Chapman Freeborn news


Chapman Freeborn and Antonov Airlines aid oil industry’s critical response to oil spills

Chapman Freeborn Airchartering and Antonov Airlines have taken part in a ground-breaking test flight to transport by air, instead of by sea, a capping stack, which is the vital equipment used by the oil industry in the event of an oil spill.

The successful test flight – the first time ever that a complete capping stack has been transported by air – means that oil companies can now reach faraway oil spills much faster and cap the wells more quickly.

On behalf of Chapman Freeborn and its client Oil Spill Response Limited (OSRL), Antonov Airlines deployed an AN-124 to carry the fully assembled subsea capping stack and housing, which weighed a massive 85.5 tonnes and measured 11.5 by 5.5 by 3.9 metres.

Prior to the successful 1h 23m test flight to and from Stavanger in Norway, transporting capping stack equipment by air would have meant breaking it down into multiple payloads and reassembling it at the destination, before moving it to the incident site.

Daniel Carriett, Director of Cargo Operations at Chapman Freeborn, said:

“Chapman Freeborn has worked with OSRL for many years and we’re proud to have been involved in this industry first test flight. We’re delighted to have successfully managed the project for our client and would like to thank Antonov and all of the other parties involved for their professionalism and support.”

“This was a very important test flight, as this represents the first time anyone has transported a capping stack on an aircraft that would be used in the event of an oil spill emergency, enabling a much quicker response anywhere in the world,” said Martin Griffiths, Sales Manager at the UK office of Antonov Airlines.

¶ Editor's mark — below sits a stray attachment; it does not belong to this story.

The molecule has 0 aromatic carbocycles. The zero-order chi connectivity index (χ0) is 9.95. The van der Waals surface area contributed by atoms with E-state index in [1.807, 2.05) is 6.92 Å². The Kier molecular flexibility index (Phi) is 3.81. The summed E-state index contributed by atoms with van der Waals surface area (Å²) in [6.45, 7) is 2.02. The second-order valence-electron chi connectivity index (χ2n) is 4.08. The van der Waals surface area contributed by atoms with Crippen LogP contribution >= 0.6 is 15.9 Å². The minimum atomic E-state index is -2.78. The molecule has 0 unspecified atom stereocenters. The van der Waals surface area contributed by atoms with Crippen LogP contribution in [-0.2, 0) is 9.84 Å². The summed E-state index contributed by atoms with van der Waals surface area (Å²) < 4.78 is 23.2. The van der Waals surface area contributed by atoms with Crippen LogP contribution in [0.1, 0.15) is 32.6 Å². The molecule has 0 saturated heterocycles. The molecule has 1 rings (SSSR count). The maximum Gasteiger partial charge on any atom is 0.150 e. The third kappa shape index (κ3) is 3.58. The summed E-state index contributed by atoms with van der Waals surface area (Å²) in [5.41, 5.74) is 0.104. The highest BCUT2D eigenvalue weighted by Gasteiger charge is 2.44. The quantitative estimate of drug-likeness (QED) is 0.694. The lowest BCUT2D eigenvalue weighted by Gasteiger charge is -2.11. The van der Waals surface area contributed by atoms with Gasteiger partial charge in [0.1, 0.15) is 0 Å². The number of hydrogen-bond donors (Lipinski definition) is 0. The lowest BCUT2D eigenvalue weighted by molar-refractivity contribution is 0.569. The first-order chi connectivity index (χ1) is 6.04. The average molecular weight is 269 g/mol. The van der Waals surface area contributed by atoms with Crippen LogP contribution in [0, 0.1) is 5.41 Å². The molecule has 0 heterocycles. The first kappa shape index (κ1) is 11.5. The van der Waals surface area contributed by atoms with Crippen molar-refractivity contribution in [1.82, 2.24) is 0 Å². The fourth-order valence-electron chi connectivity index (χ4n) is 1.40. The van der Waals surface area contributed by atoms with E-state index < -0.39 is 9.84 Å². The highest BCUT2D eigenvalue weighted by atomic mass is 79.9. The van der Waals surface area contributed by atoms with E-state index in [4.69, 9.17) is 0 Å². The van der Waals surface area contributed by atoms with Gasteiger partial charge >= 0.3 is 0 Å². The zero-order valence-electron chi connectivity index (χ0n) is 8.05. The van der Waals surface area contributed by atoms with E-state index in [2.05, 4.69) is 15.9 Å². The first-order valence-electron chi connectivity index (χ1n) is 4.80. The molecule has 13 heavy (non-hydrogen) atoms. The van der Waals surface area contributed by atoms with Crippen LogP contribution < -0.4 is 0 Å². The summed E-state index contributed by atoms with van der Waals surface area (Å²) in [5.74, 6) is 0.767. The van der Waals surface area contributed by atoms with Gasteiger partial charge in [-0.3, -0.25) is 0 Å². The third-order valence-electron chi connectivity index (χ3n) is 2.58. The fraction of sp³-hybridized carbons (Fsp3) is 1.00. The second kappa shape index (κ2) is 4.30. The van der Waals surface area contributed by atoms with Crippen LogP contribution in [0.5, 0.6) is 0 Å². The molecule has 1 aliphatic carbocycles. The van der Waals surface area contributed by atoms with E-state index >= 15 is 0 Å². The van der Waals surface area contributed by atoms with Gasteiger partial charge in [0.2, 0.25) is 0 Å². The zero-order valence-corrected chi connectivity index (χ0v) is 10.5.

“We faced a variety of challenges including limited clearance for the cargo, the weight and size of the capping stack itself and its effect on the flight, as well as the requirement to load it fully assembled, as would have to be the case in an actual oil spill scenario,” explained Griffiths.

The AN-124 was chosen for the flight after an extensive logistics study by Chapman Freeborn. Its ability to travel up to 5,000km with a 120-tonne payload, self-loading/off-loading capabilities, which removes the necessity for a main deck loader, and availability on the European spot market cemented the choice.

To enable the movement of the capping stack in a single operation, OSRL worked with L+M to design and build a bespoke frame, with support from Trendsetter, the capping stack manufacturer. The efforts were also supported by the engineers from Antonov Company’s design bureau, who ensured proper distribution of the capping stack weight along the cargo cabin floor and acceptable minimal clearances from the cabin frames. Antonov Airlines also reviewed and approved the stress levels of the combined skid/capping stack design for the maximum flight G-forces.

Chris Lund, Technical Manager for OSRL’s SWIS team, said:

“When every minute counts, the number one priority is stopping the flow of hydrocarbons as quickly as possible. The ability to transport a fully assembled capping stack by air is a critical development for the industry.

“Sea transport remains the most likely mobilisation option for the majority of well sites, but for wells in more remote areas, this is a vital addition to our subsea capping and containment offering,” he added.